With effect from 7 October 2013, the Courts and Tribunals Fee Remissions Order 2013 (SI 2013/2302) comes into force.   This Order introduces a new, standardised fee remissions system for courts and tribunals, including, materially, the Court of Protection (by virtue of paragraph 5 of the 2013 Order and amendments, including the introduction of a new Schedule 2 to, the Court of Protection Fees Order 2007).   In summary:

  1. Eligibility for remission or part remission of a fee will be based on two new tests  - a disposable capital test and a gross monthly income test.  Parties who satisfy the disposable capital test will receive a full fee remission, pay a contribution to the fee or have to pay the fee in full;
  2. The gross monthly income test applies a series of thresholds to single people or couples, with an allowance for the number of dependent children they have. Parties with a gross monthly income below a certain threshold will receive a full fee remission. Parties will be required to pay a contribution of £5 towards their fee for every £10 of gross monthly income they earn over the relevant threshold. Parties with income in excess of £4,000 above the relevant threshold will not be eligible for any remission or part remission of a fee;
  3. The disposable capital and gross monthly income of a partner is to be treated as disposable capital and gross monthly income of the party.  However, where the partner of the party has a contrary interest to the party in the matter to which the fee relates, the disposable capital and gross monthly income of that partner is not treated as the disposable capital and gross monthly income of the party;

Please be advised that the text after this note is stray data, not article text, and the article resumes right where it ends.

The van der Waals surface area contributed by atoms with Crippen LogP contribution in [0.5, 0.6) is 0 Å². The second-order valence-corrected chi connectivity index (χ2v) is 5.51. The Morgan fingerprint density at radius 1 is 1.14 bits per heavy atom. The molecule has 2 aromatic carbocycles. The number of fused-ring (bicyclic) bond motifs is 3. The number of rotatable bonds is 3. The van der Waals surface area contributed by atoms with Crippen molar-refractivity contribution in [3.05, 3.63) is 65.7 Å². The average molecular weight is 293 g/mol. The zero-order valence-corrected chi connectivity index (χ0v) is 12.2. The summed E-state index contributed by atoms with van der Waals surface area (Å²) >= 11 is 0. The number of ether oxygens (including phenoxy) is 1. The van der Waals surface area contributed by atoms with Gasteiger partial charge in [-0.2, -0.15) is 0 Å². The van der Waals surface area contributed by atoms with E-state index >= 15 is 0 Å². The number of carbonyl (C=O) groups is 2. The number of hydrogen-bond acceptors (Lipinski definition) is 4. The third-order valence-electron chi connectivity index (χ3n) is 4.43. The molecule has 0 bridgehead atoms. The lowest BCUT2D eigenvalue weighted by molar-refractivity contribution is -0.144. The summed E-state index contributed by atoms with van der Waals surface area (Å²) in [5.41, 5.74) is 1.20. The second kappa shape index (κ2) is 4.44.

4. Where proceedings are brought concerning the property and affairs of ‘P’, for the purpose of determining  whether a party is entitled to a remission or part remission of a fee:
    1. the disposable capital and gross monthly income of the person bringing those proceedings is not treated as the disposable capital and gross monthly income of the party;
    2. the disposable capital and gross monthly income of ‘P’ is to be treated as the disposable capital of the party; and
    3. the disposable capital and gross monthly income of the  partner of ‘P’, if any, is not treated as the disposable capital and gross monthly income of the party.
  5. Where proceedings are brought concerning the personal welfare of ‘P’, for the purpose of determining whether a party is entitled to a remission or part remission of a fee the disposable capital and gross monthly income of a partner, if any, is not treated as the disposable capital and gross monthly income of the party, where that partner is ‘P’ who is the subject of those proceedings in which the fee is payable;
  6. Where proceedings concern both the property and affairs of ‘P’ and their personal welfare, their disposable capital and gross monthly income shall be treated in accordance with the rules governing property and affairs proceedings.